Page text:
Northern Michigan has a long history of enticing people to make the trek north and settle in to spend their summer vacation.
In part two of our series on the towns that make this area so desirable we discover summer travelers have been seeking out Harbor Springs for centuries.
Native American Heritage
Harbor Springs, a short drive from The Inn at Bay Harbor along the scenic M-119, holds the title as one of the Midwest's most exclusive resort areas. People have been coming to the area during the summer months since mid-1600s when the Odawa would return to the area each spring and stay through fall. The Jesuits named the area L'Arbre Croche (Crooked Tree) in the early 18th century but it was eventually renamed Petit Traverse or Little Traverse by French fur traders. In 1847 L'Arbre Croche was home to the largest concentration of Native Americans in Michigan. The Odawa hold a Homecoming Pow Wow in August with traditional dancing in full regalia, and drum contests, both of which are open to the public.
History of Tradition
As the lumber boom came to an end the village became dedicated to being a resort community. Several resort associations were established, including Wequetonsing (the Native American word for the area, which means harbor of rest) and Harbor Point which are still around. To this day the exclusive, and private, Harbor Point does not allow automobiles past its front gates. A horse and buggy ferries people to and from their cottages. The Wequetonsing Association was once known as the Presbyterian Resort and large groves of birch trees extended down to the lakeshore. Every July Harbor Springs celebrates its history with Shay Days, named for famed resident and inventor Ephraim Shay.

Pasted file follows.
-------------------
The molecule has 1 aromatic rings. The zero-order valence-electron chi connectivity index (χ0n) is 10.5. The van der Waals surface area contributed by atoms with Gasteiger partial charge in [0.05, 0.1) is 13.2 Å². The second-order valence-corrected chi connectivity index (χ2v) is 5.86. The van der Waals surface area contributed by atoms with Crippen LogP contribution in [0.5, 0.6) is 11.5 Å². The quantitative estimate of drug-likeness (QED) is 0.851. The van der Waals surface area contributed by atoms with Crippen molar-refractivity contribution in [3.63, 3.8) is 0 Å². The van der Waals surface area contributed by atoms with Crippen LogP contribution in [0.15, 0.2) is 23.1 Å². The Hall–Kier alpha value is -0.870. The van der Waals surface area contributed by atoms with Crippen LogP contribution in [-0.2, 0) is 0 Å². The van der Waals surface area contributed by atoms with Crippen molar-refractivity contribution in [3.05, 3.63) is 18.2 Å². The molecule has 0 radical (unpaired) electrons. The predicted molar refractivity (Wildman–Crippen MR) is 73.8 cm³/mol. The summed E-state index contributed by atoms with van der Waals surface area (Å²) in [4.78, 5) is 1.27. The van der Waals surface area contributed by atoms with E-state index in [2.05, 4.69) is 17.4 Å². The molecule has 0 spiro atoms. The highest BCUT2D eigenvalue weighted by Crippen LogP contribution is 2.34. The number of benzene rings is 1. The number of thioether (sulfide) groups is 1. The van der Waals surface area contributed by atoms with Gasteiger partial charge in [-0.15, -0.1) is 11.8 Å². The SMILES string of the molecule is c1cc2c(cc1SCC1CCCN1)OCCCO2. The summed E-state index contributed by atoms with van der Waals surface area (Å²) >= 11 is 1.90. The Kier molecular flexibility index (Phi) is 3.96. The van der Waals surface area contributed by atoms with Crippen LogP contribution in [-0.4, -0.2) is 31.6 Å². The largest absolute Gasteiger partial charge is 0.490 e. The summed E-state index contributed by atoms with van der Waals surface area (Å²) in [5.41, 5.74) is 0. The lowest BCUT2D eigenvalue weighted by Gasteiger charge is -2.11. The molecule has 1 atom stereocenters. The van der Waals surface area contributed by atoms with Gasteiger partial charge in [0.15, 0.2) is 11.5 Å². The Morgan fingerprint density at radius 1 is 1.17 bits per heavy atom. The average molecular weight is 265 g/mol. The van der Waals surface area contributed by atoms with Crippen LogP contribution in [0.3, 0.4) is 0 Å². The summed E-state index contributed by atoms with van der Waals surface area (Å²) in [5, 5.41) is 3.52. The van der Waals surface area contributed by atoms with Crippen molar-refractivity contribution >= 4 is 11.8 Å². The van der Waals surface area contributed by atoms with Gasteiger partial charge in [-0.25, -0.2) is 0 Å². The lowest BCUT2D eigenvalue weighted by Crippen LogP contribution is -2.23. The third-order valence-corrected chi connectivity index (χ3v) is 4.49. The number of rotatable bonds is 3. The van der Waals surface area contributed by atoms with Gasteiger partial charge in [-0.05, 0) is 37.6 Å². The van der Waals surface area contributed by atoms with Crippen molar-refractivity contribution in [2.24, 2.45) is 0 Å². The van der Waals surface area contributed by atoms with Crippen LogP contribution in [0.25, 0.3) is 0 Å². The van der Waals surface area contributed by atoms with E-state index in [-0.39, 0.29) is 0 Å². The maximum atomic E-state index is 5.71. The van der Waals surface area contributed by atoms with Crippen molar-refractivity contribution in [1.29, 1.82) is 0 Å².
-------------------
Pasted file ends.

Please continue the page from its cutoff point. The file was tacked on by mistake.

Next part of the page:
A Sailor's Dream
Home to the deepest harbor in the Great Lakes passenger ships from Chicago and Detroit, along with the trains, began making regular trips to the area in the late-1800s. Because of its proximity to the lake, Harbor Springs has long held a tradition of boating, starting with The Little Traverse Yacht Club, founded in 1895. The LTYC is still very active today and you can see sailboats darting across Little Traverse Bay all summer.
Get Out and Explore
Aside from abundant water access Harbor Springs is surrounded by stunning vistas and pristine nature preserves. The Tunnel of Trees along M-119 is one of the most scenic drives in the country and takes you through Thorne Swift Nature Preserve, Good Hart-where a visit to the General Store is a must, to Cross Village (time your drive to coincide with meal time and visit the historic Legs Inn).
Today Harbor Springs is a charming lakeside community with art galleries, quaint boutiques, and dining establishments. Be sure to put a visit to this historic destination on your lists of things to do the next time you're in northern Michigan.
Next week we travel south on US 131 to discover Charlevoix!